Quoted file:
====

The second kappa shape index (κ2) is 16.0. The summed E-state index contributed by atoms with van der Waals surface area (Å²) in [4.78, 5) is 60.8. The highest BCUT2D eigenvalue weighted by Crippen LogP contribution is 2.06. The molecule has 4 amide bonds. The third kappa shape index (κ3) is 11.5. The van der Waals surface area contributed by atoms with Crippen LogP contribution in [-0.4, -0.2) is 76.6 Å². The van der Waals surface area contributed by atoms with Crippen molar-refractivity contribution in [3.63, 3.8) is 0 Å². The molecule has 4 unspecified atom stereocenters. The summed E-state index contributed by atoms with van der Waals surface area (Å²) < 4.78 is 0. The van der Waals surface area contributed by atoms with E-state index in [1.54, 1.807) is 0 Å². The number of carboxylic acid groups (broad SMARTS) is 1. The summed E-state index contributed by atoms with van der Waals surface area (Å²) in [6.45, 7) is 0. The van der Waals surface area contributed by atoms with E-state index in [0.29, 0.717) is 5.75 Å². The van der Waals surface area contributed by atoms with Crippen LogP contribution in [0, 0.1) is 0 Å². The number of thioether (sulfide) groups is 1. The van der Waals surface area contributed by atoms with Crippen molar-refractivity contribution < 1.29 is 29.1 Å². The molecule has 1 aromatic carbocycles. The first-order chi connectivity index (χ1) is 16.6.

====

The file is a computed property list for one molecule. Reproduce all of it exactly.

The second kappa shape index (κ2) is 16.0. The summed E-state index contributed by atoms with van der Waals surface area (Å²) in [4.78, 5) is 60.8. The highest BCUT2D eigenvalue weighted by Crippen LogP contribution is 2.06. The molecule has 4 amide bonds. The third kappa shape index (κ3) is 11.5. The van der Waals surface area contributed by atoms with Crippen LogP contribution in [-0.4, -0.2) is 76.6 Å². The van der Waals surface area contributed by atoms with Crippen molar-refractivity contribution in [3.63, 3.8) is 0 Å². The molecule has 4 unspecified atom stereocenters. The summed E-state index contributed by atoms with van der Waals surface area (Å²) < 4.78 is 0. The van der Waals surface area contributed by atoms with E-state index in [1.54, 1.807) is 0 Å². The number of carboxylic acid groups (broad SMARTS) is 1. The summed E-state index contributed by atoms with van der Waals surface area (Å²) in [6.45, 7) is 0. The van der Waals surface area contributed by atoms with E-state index in [0.29, 0.717) is 5.75 Å². The van der Waals surface area contributed by atoms with Crippen LogP contribution in [0, 0.1) is 0 Å². The number of thioether (sulfide) groups is 1. The van der Waals surface area contributed by atoms with Crippen molar-refractivity contribution < 1.29 is 29.1 Å². The molecule has 1 aromatic carbocycles. The first-order chi connectivity index (χ1) is 16.6.